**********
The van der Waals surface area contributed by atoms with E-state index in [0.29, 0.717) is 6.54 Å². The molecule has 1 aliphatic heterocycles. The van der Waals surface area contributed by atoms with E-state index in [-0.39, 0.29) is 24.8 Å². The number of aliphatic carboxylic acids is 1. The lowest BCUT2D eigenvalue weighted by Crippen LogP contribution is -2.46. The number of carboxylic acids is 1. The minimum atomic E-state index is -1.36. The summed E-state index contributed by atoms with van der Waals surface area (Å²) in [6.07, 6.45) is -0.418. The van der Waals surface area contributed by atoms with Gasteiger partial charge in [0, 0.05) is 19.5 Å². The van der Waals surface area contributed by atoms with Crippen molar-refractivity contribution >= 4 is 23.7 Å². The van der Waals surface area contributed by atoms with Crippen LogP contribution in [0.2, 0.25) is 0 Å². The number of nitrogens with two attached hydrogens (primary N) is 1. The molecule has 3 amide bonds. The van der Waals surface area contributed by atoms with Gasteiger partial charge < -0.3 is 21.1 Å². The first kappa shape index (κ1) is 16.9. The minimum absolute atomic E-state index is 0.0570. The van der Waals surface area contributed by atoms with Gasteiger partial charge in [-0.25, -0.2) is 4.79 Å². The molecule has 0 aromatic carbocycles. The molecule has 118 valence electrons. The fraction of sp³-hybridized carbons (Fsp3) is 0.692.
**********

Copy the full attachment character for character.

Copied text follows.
The van der Waals surface area contributed by atoms with E-state index in [0.29, 0.717) is 6.54 Å². The molecule has 1 aliphatic heterocycles. The van der Waals surface area contributed by atoms with E-state index in [-0.39, 0.29) is 24.8 Å². The number of aliphatic carboxylic acids is 1. The lowest BCUT2D eigenvalue weighted by Crippen LogP contribution is -2.46. The number of carboxylic acids is 1. The minimum atomic E-state index is -1.36. The summed E-state index contributed by atoms with van der Waals surface area (Å²) in [6.07, 6.45) is -0.418. The van der Waals surface area contributed by atoms with Gasteiger partial charge in [0, 0.05) is 19.5 Å². The van der Waals surface area contributed by atoms with Crippen molar-refractivity contribution >= 4 is 23.7 Å². The van der Waals surface area contributed by atoms with Crippen LogP contribution in [0.2, 0.25) is 0 Å². The number of nitrogens with two attached hydrogens (primary N) is 1. The molecule has 3 amide bonds. The van der Waals surface area contributed by atoms with Gasteiger partial charge < -0.3 is 21.1 Å². The first kappa shape index (κ1) is 16.9. The minimum absolute atomic E-state index is 0.0570. The van der Waals surface area contributed by atoms with Gasteiger partial charge in [-0.25, -0.2) is 4.79 Å². The molecule has 0 aromatic carbocycles. The molecule has 118 valence electrons. The fraction of sp³-hybridized carbons (Fsp3) is 0.692.